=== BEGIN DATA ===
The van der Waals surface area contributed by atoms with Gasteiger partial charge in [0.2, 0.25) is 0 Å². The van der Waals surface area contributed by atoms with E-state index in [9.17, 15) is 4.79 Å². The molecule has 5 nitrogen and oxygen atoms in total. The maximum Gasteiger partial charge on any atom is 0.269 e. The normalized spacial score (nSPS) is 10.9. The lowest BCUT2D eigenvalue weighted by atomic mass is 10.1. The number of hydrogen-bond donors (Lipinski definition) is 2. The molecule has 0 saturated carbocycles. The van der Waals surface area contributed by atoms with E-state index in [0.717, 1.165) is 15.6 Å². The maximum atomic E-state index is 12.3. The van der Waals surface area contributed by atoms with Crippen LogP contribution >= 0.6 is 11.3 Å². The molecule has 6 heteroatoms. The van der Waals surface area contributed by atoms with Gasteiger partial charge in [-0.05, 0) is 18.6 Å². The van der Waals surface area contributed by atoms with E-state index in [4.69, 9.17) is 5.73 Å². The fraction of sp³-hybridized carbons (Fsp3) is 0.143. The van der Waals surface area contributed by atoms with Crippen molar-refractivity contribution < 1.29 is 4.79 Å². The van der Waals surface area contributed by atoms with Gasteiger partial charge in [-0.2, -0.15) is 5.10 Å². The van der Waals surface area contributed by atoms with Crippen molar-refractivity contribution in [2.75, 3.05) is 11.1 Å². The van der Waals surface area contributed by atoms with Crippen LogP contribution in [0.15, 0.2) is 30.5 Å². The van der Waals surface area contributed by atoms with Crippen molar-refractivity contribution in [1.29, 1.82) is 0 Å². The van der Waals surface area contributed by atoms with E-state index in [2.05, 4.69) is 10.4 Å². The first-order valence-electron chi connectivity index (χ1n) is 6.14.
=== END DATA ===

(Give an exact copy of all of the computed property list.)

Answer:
The van der Waals surface area contributed by atoms with Gasteiger partial charge in [0.2, 0.25) is 0 Å². The van der Waals surface area contributed by atoms with E-state index in [9.17, 15) is 4.79 Å². The molecule has 5 nitrogen and oxygen atoms in total. The maximum Gasteiger partial charge on any atom is 0.269 e. The normalized spacial score (nSPS) is 10.9. The lowest BCUT2D eigenvalue weighted by atomic mass is 10.1. The number of hydrogen-bond donors (Lipinski definition) is 2. The molecule has 0 saturated carbocycles. The van der Waals surface area contributed by atoms with E-state index in [0.717, 1.165) is 15.6 Å². The maximum atomic E-state index is 12.3. The van der Waals surface area contributed by atoms with Crippen LogP contribution >= 0.6 is 11.3 Å². The molecule has 6 heteroatoms. The van der Waals surface area contributed by atoms with Gasteiger partial charge in [-0.05, 0) is 18.6 Å². The van der Waals surface area contributed by atoms with E-state index in [4.69, 9.17) is 5.73 Å². The fraction of sp³-hybridized carbons (Fsp3) is 0.143. The van der Waals surface area contributed by atoms with Crippen molar-refractivity contribution < 1.29 is 4.79 Å². The van der Waals surface area contributed by atoms with Gasteiger partial charge in [-0.2, -0.15) is 5.10 Å². The van der Waals surface area contributed by atoms with Crippen molar-refractivity contribution in [2.75, 3.05) is 11.1 Å². The van der Waals surface area contributed by atoms with Crippen LogP contribution in [0.15, 0.2) is 30.5 Å². The van der Waals surface area contributed by atoms with Crippen molar-refractivity contribution in [1.29, 1.82) is 0 Å². The van der Waals surface area contributed by atoms with E-state index in [2.05, 4.69) is 10.4 Å². The first-order valence-electron chi connectivity index (χ1n) is 6.14.